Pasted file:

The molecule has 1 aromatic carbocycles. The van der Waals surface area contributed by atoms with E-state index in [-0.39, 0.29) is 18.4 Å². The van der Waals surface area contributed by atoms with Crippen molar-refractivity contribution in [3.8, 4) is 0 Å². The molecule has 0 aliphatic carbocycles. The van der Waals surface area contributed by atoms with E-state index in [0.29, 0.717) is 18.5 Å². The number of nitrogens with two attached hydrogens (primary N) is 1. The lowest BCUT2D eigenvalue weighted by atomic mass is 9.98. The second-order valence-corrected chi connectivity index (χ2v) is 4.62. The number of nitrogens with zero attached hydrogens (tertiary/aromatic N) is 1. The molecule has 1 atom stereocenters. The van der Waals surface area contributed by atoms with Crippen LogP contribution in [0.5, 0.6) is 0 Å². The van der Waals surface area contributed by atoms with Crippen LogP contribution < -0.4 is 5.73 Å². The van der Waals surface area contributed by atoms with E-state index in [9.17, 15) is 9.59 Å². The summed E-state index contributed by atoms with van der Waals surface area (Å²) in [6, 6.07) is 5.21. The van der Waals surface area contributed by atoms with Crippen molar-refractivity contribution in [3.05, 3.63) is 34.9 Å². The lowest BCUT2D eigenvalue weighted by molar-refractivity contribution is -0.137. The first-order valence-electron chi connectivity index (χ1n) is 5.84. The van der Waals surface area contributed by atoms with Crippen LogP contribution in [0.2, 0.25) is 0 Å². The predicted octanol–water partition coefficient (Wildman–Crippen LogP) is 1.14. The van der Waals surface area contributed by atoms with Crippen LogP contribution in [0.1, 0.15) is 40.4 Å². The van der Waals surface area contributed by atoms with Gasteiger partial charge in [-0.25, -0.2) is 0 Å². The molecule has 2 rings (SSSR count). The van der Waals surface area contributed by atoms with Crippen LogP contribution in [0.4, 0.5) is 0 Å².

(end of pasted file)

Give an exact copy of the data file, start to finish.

The molecule has 1 aromatic carbocycles. The van der Waals surface area contributed by atoms with E-state index in [-0.39, 0.29) is 18.4 Å². The van der Waals surface area contributed by atoms with Crippen molar-refractivity contribution in [3.8, 4) is 0 Å². The molecule has 0 aliphatic carbocycles. The van der Waals surface area contributed by atoms with E-state index in [0.29, 0.717) is 18.5 Å². The number of nitrogens with two attached hydrogens (primary N) is 1. The lowest BCUT2D eigenvalue weighted by atomic mass is 9.98. The second-order valence-corrected chi connectivity index (χ2v) is 4.62. The number of nitrogens with zero attached hydrogens (tertiary/aromatic N) is 1. The molecule has 1 atom stereocenters. The van der Waals surface area contributed by atoms with Crippen LogP contribution in [0.5, 0.6) is 0 Å². The van der Waals surface area contributed by atoms with Crippen LogP contribution < -0.4 is 5.73 Å². The van der Waals surface area contributed by atoms with E-state index in [9.17, 15) is 9.59 Å². The summed E-state index contributed by atoms with van der Waals surface area (Å²) in [6, 6.07) is 5.21. The van der Waals surface area contributed by atoms with Crippen molar-refractivity contribution in [3.05, 3.63) is 34.9 Å². The lowest BCUT2D eigenvalue weighted by molar-refractivity contribution is -0.137. The first-order valence-electron chi connectivity index (χ1n) is 5.84. The van der Waals surface area contributed by atoms with Crippen LogP contribution in [0.2, 0.25) is 0 Å². The predicted octanol–water partition coefficient (Wildman–Crippen LogP) is 1.14. The van der Waals surface area contributed by atoms with Crippen LogP contribution in [0.1, 0.15) is 40.4 Å². The van der Waals surface area contributed by atoms with Gasteiger partial charge in [-0.25, -0.2) is 0 Å². The molecule has 2 rings (SSSR count). The van der Waals surface area contributed by atoms with Crippen LogP contribution in [0.4, 0.5) is 0 Å².